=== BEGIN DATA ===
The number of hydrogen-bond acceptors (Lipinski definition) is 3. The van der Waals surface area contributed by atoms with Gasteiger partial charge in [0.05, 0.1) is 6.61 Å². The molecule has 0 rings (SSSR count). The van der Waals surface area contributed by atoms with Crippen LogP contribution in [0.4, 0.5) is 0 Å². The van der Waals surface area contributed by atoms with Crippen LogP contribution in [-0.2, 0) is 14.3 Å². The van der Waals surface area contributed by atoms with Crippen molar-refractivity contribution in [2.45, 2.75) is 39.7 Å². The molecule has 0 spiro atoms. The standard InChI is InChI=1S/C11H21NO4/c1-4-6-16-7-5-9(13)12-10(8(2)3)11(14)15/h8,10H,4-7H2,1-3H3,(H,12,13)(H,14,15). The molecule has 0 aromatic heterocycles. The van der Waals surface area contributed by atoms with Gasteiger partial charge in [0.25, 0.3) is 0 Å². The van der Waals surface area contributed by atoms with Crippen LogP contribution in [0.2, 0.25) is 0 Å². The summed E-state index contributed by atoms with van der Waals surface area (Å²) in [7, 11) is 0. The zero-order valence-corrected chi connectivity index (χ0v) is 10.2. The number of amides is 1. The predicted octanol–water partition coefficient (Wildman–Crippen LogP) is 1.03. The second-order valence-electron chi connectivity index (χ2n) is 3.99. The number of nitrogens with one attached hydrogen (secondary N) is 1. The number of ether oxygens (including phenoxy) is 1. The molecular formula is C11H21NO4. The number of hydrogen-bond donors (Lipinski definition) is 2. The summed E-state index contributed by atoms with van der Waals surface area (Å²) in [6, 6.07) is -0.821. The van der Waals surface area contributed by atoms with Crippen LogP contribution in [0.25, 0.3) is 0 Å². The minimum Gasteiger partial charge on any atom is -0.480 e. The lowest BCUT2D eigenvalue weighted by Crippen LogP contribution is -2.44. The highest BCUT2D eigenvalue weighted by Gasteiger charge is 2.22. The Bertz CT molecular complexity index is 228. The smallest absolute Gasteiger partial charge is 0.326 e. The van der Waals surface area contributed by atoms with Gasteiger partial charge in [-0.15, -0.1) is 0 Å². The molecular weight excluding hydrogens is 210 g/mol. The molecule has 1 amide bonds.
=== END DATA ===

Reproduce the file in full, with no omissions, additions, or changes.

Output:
The number of hydrogen-bond acceptors (Lipinski definition) is 3. The van der Waals surface area contributed by atoms with Gasteiger partial charge in [0.05, 0.1) is 6.61 Å². The molecule has 0 rings (SSSR count). The van der Waals surface area contributed by atoms with Crippen LogP contribution in [0.4, 0.5) is 0 Å². The van der Waals surface area contributed by atoms with Crippen LogP contribution in [-0.2, 0) is 14.3 Å². The van der Waals surface area contributed by atoms with Crippen molar-refractivity contribution in [2.45, 2.75) is 39.7 Å². The molecule has 0 spiro atoms. The standard InChI is InChI=1S/C11H21NO4/c1-4-6-16-7-5-9(13)12-10(8(2)3)11(14)15/h8,10H,4-7H2,1-3H3,(H,12,13)(H,14,15). The molecule has 0 aromatic heterocycles. The van der Waals surface area contributed by atoms with Gasteiger partial charge in [0.25, 0.3) is 0 Å². The van der Waals surface area contributed by atoms with Crippen LogP contribution in [0.2, 0.25) is 0 Å². The summed E-state index contributed by atoms with van der Waals surface area (Å²) in [7, 11) is 0. The zero-order valence-corrected chi connectivity index (χ0v) is 10.2. The number of amides is 1. The predicted octanol–water partition coefficient (Wildman–Crippen LogP) is 1.03. The second-order valence-electron chi connectivity index (χ2n) is 3.99. The number of nitrogens with one attached hydrogen (secondary N) is 1. The number of ether oxygens (including phenoxy) is 1. The molecular formula is C11H21NO4. The number of hydrogen-bond donors (Lipinski definition) is 2. The summed E-state index contributed by atoms with van der Waals surface area (Å²) in [6, 6.07) is -0.821. The van der Waals surface area contributed by atoms with Crippen LogP contribution in [0.25, 0.3) is 0 Å². The minimum Gasteiger partial charge on any atom is -0.480 e. The lowest BCUT2D eigenvalue weighted by Crippen LogP contribution is -2.44. The highest BCUT2D eigenvalue weighted by Gasteiger charge is 2.22. The Bertz CT molecular complexity index is 228. The smallest absolute Gasteiger partial charge is 0.326 e. The van der Waals surface area contributed by atoms with Gasteiger partial charge in [-0.15, -0.1) is 0 Å². The molecular weight excluding hydrogens is 210 g/mol. The molecule has 1 amide bonds.